Continuous Integration has become synonymous with CI-Servers and the concept of CI/CD-Pipelines. Unfortunately, you can have continuous delivery without continuous integration. Just as you can check in directly to 'production' without having trunk-based development. (And shouldn't trunk-based development should be called master based development nowadays?).
This session aims to debunk several misconceptions about good engineering practices and proposes some ways to get from cargo-cult agile (aka in-name-only-agile) to tangible results today.
Target Audience: Developers, Manager, Scrum Masters, Process Coaches, Team Leads
The origin of continuous integration seems to be tightly coupled to the olden days of eXtreme Programming (XP), and looking up the original documentation from that time it becomes evident that it is not so much about building the system, but making sure that the work is both technologically as well as logically integrated. An automated set of tools that drives all the steps from marking something as complete as a developer until all necessary artifacts are created and delivered to the production environment (sometimes called a CI/CD-Pipeline) can be very helpful. But it can also have the opposite effect and detach engineers from the result of their work and lead to a fragmented pseudo-integration.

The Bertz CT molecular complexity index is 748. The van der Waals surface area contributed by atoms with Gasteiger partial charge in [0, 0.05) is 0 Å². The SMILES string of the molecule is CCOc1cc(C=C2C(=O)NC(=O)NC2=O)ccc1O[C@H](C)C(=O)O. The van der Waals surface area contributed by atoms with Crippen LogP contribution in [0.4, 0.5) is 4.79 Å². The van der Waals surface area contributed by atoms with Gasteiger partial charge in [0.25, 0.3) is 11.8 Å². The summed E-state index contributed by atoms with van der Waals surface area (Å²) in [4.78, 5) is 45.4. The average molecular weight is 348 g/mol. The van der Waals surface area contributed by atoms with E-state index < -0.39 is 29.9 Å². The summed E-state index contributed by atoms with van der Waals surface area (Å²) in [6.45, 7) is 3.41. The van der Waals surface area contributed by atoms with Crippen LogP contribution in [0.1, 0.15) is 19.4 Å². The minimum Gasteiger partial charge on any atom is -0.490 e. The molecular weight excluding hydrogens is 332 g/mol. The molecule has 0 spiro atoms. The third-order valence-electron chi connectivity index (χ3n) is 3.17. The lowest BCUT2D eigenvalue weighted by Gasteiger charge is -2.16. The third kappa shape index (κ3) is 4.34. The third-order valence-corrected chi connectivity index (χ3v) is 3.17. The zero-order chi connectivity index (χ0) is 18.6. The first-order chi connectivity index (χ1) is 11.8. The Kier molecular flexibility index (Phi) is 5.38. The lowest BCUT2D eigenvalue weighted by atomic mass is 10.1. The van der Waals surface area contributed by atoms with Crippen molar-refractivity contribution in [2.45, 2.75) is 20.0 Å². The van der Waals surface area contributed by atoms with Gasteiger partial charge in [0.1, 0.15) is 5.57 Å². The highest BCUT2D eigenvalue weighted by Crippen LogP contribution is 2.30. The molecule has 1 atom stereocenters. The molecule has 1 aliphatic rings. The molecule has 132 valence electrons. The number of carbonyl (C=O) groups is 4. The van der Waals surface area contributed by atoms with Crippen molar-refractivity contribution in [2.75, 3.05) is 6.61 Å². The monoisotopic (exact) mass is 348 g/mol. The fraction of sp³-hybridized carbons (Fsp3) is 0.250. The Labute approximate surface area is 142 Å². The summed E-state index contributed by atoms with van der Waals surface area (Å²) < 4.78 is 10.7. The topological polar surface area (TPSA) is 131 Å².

This session shows the pitfalls of automated CI/CD-approaches as well as some actionable ways around them.